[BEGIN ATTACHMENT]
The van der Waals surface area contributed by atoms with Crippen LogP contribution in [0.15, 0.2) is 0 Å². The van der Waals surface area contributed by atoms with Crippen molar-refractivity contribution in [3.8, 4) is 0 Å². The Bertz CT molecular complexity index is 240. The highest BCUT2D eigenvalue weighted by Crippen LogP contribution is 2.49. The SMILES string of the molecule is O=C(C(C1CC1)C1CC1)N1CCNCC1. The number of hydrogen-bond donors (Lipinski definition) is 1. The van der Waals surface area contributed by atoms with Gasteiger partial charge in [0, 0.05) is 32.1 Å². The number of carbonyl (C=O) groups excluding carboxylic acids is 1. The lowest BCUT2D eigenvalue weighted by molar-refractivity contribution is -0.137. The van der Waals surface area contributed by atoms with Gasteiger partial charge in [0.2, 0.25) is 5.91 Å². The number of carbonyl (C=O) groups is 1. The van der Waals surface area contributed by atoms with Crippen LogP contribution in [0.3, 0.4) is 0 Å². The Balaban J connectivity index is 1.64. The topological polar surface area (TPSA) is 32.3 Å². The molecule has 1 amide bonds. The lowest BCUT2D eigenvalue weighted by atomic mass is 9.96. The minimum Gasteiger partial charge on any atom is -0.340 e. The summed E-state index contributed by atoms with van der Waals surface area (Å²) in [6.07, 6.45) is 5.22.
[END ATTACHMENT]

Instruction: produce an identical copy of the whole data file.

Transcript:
The van der Waals surface area contributed by atoms with Crippen LogP contribution in [0.15, 0.2) is 0 Å². The van der Waals surface area contributed by atoms with Crippen molar-refractivity contribution in [3.8, 4) is 0 Å². The Bertz CT molecular complexity index is 240. The highest BCUT2D eigenvalue weighted by Crippen LogP contribution is 2.49. The SMILES string of the molecule is O=C(C(C1CC1)C1CC1)N1CCNCC1. The number of hydrogen-bond donors (Lipinski definition) is 1. The van der Waals surface area contributed by atoms with Gasteiger partial charge in [0, 0.05) is 32.1 Å². The number of carbonyl (C=O) groups excluding carboxylic acids is 1. The lowest BCUT2D eigenvalue weighted by molar-refractivity contribution is -0.137. The van der Waals surface area contributed by atoms with Gasteiger partial charge in [0.2, 0.25) is 5.91 Å². The number of carbonyl (C=O) groups is 1. The van der Waals surface area contributed by atoms with Crippen LogP contribution in [0.3, 0.4) is 0 Å². The Balaban J connectivity index is 1.64. The topological polar surface area (TPSA) is 32.3 Å². The molecule has 1 amide bonds. The lowest BCUT2D eigenvalue weighted by atomic mass is 9.96. The minimum Gasteiger partial charge on any atom is -0.340 e. The summed E-state index contributed by atoms with van der Waals surface area (Å²) in [6.07, 6.45) is 5.22.